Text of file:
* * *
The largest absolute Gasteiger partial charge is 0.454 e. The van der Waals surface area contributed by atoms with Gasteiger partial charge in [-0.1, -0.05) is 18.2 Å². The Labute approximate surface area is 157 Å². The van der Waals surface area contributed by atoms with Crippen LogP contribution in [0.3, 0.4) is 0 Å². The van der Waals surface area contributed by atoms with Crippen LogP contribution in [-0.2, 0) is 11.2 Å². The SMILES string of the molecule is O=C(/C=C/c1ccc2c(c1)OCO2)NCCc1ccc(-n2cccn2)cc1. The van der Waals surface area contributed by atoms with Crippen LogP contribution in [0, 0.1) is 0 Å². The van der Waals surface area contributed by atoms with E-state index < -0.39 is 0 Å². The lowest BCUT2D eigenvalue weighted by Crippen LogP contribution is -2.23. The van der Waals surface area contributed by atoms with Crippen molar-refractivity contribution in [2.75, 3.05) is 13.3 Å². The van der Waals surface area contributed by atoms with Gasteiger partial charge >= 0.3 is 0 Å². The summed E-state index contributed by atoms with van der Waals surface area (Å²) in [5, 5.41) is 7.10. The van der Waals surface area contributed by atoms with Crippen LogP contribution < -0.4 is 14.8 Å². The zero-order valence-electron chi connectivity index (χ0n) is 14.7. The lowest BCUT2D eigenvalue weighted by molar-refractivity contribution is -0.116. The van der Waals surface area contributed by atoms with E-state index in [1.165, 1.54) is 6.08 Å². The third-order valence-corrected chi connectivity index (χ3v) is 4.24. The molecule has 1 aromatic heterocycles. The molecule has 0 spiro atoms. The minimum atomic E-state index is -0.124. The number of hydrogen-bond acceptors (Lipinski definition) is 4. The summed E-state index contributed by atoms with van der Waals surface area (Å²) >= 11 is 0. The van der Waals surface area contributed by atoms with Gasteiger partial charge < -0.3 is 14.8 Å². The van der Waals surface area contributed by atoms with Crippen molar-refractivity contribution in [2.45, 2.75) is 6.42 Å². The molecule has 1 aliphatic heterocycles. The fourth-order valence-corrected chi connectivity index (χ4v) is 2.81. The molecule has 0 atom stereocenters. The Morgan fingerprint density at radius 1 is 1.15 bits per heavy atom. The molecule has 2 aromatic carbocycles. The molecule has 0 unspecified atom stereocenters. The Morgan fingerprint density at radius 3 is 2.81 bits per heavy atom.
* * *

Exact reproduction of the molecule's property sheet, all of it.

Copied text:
The largest absolute Gasteiger partial charge is 0.454 e. The van der Waals surface area contributed by atoms with Gasteiger partial charge in [-0.1, -0.05) is 18.2 Å². The Labute approximate surface area is 157 Å². The van der Waals surface area contributed by atoms with Crippen LogP contribution in [0.3, 0.4) is 0 Å². The van der Waals surface area contributed by atoms with Crippen LogP contribution in [-0.2, 0) is 11.2 Å². The SMILES string of the molecule is O=C(/C=C/c1ccc2c(c1)OCO2)NCCc1ccc(-n2cccn2)cc1. The van der Waals surface area contributed by atoms with Crippen LogP contribution in [0, 0.1) is 0 Å². The van der Waals surface area contributed by atoms with E-state index < -0.39 is 0 Å². The lowest BCUT2D eigenvalue weighted by Crippen LogP contribution is -2.23. The van der Waals surface area contributed by atoms with Crippen molar-refractivity contribution in [2.75, 3.05) is 13.3 Å². The van der Waals surface area contributed by atoms with Gasteiger partial charge >= 0.3 is 0 Å². The summed E-state index contributed by atoms with van der Waals surface area (Å²) in [5, 5.41) is 7.10. The van der Waals surface area contributed by atoms with Crippen LogP contribution < -0.4 is 14.8 Å². The zero-order valence-electron chi connectivity index (χ0n) is 14.7. The lowest BCUT2D eigenvalue weighted by molar-refractivity contribution is -0.116. The van der Waals surface area contributed by atoms with E-state index in [1.165, 1.54) is 6.08 Å². The third-order valence-corrected chi connectivity index (χ3v) is 4.24. The molecule has 1 aromatic heterocycles. The molecule has 0 spiro atoms. The minimum atomic E-state index is -0.124. The number of hydrogen-bond acceptors (Lipinski definition) is 4. The summed E-state index contributed by atoms with van der Waals surface area (Å²) >= 11 is 0. The van der Waals surface area contributed by atoms with Gasteiger partial charge < -0.3 is 14.8 Å². The van der Waals surface area contributed by atoms with Crippen molar-refractivity contribution in [2.45, 2.75) is 6.42 Å². The molecule has 1 aliphatic heterocycles. The fourth-order valence-corrected chi connectivity index (χ4v) is 2.81. The molecule has 0 atom stereocenters. The Morgan fingerprint density at radius 1 is 1.15 bits per heavy atom. The molecule has 2 aromatic carbocycles. The molecule has 0 unspecified atom stereocenters. The Morgan fingerprint density at radius 3 is 2.81 bits per heavy atom.